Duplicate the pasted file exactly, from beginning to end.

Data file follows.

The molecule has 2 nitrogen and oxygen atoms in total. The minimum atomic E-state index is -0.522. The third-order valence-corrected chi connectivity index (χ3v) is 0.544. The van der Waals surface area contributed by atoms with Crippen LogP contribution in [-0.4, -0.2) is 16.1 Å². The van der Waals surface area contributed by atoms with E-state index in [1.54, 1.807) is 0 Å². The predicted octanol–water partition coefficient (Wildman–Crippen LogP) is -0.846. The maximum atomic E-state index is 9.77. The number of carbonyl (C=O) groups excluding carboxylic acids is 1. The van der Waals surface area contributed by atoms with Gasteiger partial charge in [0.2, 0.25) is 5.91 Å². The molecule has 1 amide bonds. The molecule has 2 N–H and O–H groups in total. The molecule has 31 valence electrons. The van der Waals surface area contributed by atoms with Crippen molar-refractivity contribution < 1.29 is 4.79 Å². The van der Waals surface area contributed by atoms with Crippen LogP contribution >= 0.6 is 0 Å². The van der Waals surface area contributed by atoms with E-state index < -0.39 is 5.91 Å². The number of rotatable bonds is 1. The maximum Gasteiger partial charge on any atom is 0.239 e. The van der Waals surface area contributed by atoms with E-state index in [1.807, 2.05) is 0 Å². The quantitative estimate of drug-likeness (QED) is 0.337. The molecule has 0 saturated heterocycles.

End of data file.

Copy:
The molecule has 2 nitrogen and oxygen atoms in total. The minimum atomic E-state index is -0.522. The third-order valence-corrected chi connectivity index (χ3v) is 0.544. The van der Waals surface area contributed by atoms with Crippen LogP contribution in [-0.4, -0.2) is 16.1 Å². The van der Waals surface area contributed by atoms with E-state index in [1.54, 1.807) is 0 Å². The predicted octanol–water partition coefficient (Wildman–Crippen LogP) is -0.846. The maximum atomic E-state index is 9.77. The number of carbonyl (C=O) groups excluding carboxylic acids is 1. The van der Waals surface area contributed by atoms with Gasteiger partial charge in [0.2, 0.25) is 5.91 Å². The molecule has 1 amide bonds. The molecule has 2 N–H and O–H groups in total. The molecule has 31 valence electrons. The van der Waals surface area contributed by atoms with Crippen molar-refractivity contribution < 1.29 is 4.79 Å². The van der Waals surface area contributed by atoms with Crippen LogP contribution >= 0.6 is 0 Å². The van der Waals surface area contributed by atoms with E-state index < -0.39 is 5.91 Å². The number of rotatable bonds is 1. The maximum Gasteiger partial charge on any atom is 0.239 e. The van der Waals surface area contributed by atoms with E-state index in [1.807, 2.05) is 0 Å². The quantitative estimate of drug-likeness (QED) is 0.337. The molecule has 0 saturated heterocycles.